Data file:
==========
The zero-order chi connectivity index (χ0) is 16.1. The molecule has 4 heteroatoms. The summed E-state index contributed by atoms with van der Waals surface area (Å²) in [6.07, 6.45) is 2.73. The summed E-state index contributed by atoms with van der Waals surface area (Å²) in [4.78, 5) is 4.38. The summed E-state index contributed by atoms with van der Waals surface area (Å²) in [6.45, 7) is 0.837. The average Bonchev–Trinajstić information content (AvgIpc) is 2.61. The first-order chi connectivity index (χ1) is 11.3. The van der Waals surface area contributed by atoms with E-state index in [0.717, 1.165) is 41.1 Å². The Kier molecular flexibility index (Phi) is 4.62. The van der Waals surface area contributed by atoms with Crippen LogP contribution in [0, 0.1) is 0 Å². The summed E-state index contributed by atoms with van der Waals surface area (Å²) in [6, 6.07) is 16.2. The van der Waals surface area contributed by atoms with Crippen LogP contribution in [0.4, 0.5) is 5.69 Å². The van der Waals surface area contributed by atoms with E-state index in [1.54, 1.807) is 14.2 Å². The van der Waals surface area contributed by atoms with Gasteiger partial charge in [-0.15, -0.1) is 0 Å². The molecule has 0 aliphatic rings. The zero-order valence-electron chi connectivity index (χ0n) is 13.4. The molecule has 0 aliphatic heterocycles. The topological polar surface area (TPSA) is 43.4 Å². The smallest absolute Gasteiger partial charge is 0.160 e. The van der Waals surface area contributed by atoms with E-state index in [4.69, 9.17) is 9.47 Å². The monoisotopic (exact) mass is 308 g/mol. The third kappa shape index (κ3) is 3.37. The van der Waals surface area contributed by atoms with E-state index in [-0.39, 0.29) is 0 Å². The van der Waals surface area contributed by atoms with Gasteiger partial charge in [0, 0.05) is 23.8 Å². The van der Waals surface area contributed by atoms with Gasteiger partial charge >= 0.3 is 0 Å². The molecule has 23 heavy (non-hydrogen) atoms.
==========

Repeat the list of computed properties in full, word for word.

The zero-order chi connectivity index (χ0) is 16.1. The molecule has 4 heteroatoms. The summed E-state index contributed by atoms with van der Waals surface area (Å²) in [6.07, 6.45) is 2.73. The summed E-state index contributed by atoms with van der Waals surface area (Å²) in [4.78, 5) is 4.38. The summed E-state index contributed by atoms with van der Waals surface area (Å²) in [6.45, 7) is 0.837. The average Bonchev–Trinajstić information content (AvgIpc) is 2.61. The first-order chi connectivity index (χ1) is 11.3. The van der Waals surface area contributed by atoms with E-state index in [0.717, 1.165) is 41.1 Å². The Kier molecular flexibility index (Phi) is 4.62. The van der Waals surface area contributed by atoms with Crippen LogP contribution in [0, 0.1) is 0 Å². The summed E-state index contributed by atoms with van der Waals surface area (Å²) in [6, 6.07) is 16.2. The van der Waals surface area contributed by atoms with Crippen LogP contribution in [0.4, 0.5) is 5.69 Å². The van der Waals surface area contributed by atoms with E-state index in [1.54, 1.807) is 14.2 Å². The van der Waals surface area contributed by atoms with Gasteiger partial charge in [-0.15, -0.1) is 0 Å². The molecule has 0 aliphatic rings. The zero-order valence-electron chi connectivity index (χ0n) is 13.4. The molecule has 0 aliphatic heterocycles. The topological polar surface area (TPSA) is 43.4 Å². The smallest absolute Gasteiger partial charge is 0.160 e. The van der Waals surface area contributed by atoms with E-state index in [4.69, 9.17) is 9.47 Å². The monoisotopic (exact) mass is 308 g/mol. The third kappa shape index (κ3) is 3.37. The van der Waals surface area contributed by atoms with E-state index in [-0.39, 0.29) is 0 Å². The van der Waals surface area contributed by atoms with Gasteiger partial charge in [0, 0.05) is 23.8 Å². The van der Waals surface area contributed by atoms with Gasteiger partial charge >= 0.3 is 0 Å². The molecule has 23 heavy (non-hydrogen) atoms.